Authors: David Conradson*, University of Canterbury
Topics: Social Geography, Social Geography, Urban and Regional Planning
Keywords: post-disaster, vacant space, cities, contestation, recovery
Session Type: Paper
Start / End Time: 3:20 PM / 5:00 PM
Room: Napoleon B1, Sheraton 3rd Floor
Presentation File: No File Uploaded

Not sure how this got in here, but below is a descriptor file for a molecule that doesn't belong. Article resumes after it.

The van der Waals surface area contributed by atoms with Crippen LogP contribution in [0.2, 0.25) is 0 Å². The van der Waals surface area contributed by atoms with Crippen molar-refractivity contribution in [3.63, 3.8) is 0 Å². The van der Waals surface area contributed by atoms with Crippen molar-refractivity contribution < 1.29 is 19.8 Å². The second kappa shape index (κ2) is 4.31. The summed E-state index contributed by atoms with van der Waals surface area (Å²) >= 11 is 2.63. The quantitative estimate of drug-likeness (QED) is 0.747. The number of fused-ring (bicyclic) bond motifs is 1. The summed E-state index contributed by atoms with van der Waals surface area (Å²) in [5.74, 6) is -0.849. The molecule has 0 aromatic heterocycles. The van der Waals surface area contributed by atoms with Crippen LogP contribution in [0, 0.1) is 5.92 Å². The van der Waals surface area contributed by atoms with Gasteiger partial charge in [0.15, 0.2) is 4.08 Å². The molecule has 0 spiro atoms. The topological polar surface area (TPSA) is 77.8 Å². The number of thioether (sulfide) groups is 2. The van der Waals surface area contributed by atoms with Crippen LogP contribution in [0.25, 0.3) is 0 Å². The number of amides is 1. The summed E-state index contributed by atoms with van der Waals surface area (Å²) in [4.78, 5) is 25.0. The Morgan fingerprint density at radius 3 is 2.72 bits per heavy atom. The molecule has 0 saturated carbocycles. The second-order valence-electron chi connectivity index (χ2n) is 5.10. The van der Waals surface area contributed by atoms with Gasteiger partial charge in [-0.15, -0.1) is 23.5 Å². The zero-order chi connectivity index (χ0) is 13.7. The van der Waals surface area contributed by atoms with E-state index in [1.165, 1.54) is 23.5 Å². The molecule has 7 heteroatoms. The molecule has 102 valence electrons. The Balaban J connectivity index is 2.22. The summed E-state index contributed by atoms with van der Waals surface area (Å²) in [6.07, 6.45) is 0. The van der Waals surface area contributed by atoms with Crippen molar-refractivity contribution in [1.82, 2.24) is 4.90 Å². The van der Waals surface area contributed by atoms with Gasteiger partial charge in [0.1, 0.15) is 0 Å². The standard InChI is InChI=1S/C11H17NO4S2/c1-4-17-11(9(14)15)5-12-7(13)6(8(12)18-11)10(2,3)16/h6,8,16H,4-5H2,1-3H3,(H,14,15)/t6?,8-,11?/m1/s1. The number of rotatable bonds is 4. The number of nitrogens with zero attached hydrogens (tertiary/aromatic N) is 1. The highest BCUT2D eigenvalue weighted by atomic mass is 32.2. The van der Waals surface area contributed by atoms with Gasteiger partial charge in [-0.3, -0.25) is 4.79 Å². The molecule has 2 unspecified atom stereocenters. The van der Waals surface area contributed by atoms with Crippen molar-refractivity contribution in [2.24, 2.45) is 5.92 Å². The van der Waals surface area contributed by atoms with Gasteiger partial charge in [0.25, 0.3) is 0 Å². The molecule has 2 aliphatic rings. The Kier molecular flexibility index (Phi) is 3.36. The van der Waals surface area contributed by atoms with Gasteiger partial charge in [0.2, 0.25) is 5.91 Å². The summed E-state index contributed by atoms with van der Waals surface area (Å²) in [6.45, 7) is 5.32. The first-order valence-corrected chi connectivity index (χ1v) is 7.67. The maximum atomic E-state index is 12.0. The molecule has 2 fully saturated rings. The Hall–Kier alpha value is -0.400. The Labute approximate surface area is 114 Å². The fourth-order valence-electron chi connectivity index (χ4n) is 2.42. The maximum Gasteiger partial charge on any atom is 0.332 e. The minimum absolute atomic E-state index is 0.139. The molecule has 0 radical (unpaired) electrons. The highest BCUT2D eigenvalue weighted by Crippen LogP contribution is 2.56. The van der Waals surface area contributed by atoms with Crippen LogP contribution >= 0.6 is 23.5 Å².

Following the 2010-11 Canterbury earthquakes in New Zealand, the demolition of buildings in the city of Christchurch and the nearby town of Kaiapoi has led to significant tracts of vacant urban and suburban land. These vacant areas have attracted considerable attention, as commercial, governmental, not for profit, and public interests have vied to use and develop them in particular ways, all as part of a multi-billion-dollar reconstruction and recovery process. Building on the work of Naomi Klein and other commentators on disaster capitalism, the paper examines some of the conflict and contestation inherent to the use and redevelopment of these vacant urban spaces. The particular focus is on 'red-zoned' land, a category that describes areas which the government has deemed unsuitable for ongoing residential inhabitation, and from which residents were required to leave permanently. In Christchurch, there are proposals to redevelop the eastern red-zoned areas, turning them into a multi-purpose city-to-sea river park. In Kaiapoi, proposals for mixed commercial and residential development of some red zoned land have proved controversial. The paper considers the tensions inherent to both these attempts to redevelop vacant urban spaces, and the processes of community consultation associated with them.